Humphrey Lyttleton Band

Submitted by Ruby Soxer on Mon, 27 Aug '07 8.46pm
Rating (out of 5)
Show info
Humphrey Lyttelton (trumpet, clarinet); Jo Fookes, Karen Sharp, Jimmy Hastings (saxes); Annie Whitehead, Ray Wordaworth (trombones); Tom Rhys-Jones (double bass); Ted Beament (piano): Aidrian Macintosh (drums)

The audience came expecting to enjoy themselves and were not disappointed. The show, comprising archive Lyttelton, traditional jazz, music from the current Cornucopia album and new material from Cornucopia 2 (due for release at the end of the August), was varied, slick, vibrant and fun. It was a consummate performance from a pedigree line-up.

Still fresh at 86, Humphrey has lost none of his enthusiasm, hallmark humour or appetite for composition. His playing was superbly controlled and seemingly effortless. He can make the trumpet growl or whisper but mostly he makes it glide.

He'd written the first number, A good buzz, himself and it got the show off to a foot-tapping start. His interpretation of Mares Eat Oats was inspired by, and proved, Louis Armstrong's view that any tune can be elevated, no matter how banal, if treated with love and respect . It is featured on the current album. His most recent composition Doesn't time fly (when you're enjoying yourself) was conceived in a flash and is a late addition to the forthcoming album.

Tom Rhys-Jones, Adrian Macintosh and Ted Beament on double bass, drums and piano respectively, really shone in solo but also provided the essential backdrop to showcase the other artists. Rhys-Jones' bass was at some times chocolatey, warm rich and mellow, whilst at others it was downright funky. Macintosh played some rattling good snares and delivered very sophisticated brushwork whilst Beament's playing was clean, fluent and agile. His composition, Blue for a blue note was a perfect framework for the talents of all three.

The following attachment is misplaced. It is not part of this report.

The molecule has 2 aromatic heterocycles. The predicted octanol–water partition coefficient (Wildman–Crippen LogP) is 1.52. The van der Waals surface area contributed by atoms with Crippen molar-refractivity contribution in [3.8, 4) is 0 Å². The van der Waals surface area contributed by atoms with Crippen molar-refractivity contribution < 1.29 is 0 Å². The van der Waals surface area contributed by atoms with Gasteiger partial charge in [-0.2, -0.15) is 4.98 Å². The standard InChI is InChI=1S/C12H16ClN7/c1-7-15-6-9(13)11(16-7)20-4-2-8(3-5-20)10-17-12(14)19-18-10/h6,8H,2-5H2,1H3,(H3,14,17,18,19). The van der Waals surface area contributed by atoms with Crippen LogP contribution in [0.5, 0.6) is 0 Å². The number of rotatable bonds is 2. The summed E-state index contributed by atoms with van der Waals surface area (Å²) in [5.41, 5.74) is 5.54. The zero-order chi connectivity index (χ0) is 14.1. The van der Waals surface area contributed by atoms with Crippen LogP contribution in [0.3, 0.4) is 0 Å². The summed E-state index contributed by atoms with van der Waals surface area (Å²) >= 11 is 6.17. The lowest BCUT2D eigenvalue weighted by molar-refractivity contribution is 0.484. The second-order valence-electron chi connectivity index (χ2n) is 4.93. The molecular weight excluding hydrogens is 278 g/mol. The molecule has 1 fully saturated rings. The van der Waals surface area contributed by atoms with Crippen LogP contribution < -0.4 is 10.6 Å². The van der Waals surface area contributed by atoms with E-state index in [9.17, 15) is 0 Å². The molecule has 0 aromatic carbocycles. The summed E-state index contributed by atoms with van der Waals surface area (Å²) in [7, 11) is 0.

Karen Sharp's number, the fast and lively Wickerwoman, is on the current Cornucopia album. Karen, who looked a tiny figure behind her baritone sax, managed to produce a surprisingly big sound. Humphrey Lyttelton described her as one of the two best baritone sax players in the world, a statement which sounds very likely to be true.

Jo Fookes

Jo Fooks who played as last year's guest is now the newest member of the band and it's easy to see why they wanted her. Particularly impressive was her bluesy playing on Richard M. Jones' Trouble in Mind as it was on her own very attractive composition, M25. She also teamed up on flute with Jimmy Hastings for his own Snow Time inspired by
dancing snowflakes but given a Brazilian rhythm. It was a truly delightful number. Jimmy himself plays a very slinky sax and a mean clarinet. He and Humphrey did a superb clarinet duo on Doesn't time fly… which also featured two saxes and two trombones - enter Ray Wordsworth whose trombone playing was velvety smooth. The arrangement of Making whoopee moved cleverly from big band to late night sound and back.

Ray's mellow distilled approach provided the perfect complement for the special guest Annie Whitehead's bright, lively trombone playing. This was particularly apparent in the legendary Duke's son, Mercer Ellington's Things ain't what they used to be.

Annie brought a vibrant Afro-Caribbean/ gospel feel to the music of the second half as instanced by the soulful, Sakuro (by the late Ali Farka Toure and Ry Cooder), the gospel number, The Lord is Listening to Ya, Hallelujah! and Heaven Less. That and Annie's own tune Blue note bounce provided her with the scope to show off her remarkable ability to coax almost any sound out her trombone.

The final number was a real crowd pleaser, written in Nairobi by Humphrey Lyttelton, Yeh yeh,hha ha, you called your friend a fool. It was brimming with fun and full of sunshine. Duke Ellington's Creole Love Call provided an encore which left the audience chilled out and well satisfied after a high energy, high calibre performance from all eight members of The Humphrey Lyttelton Band and their special guest, Annie Whitehead.

© Ruby Soxer. August 2007. First published on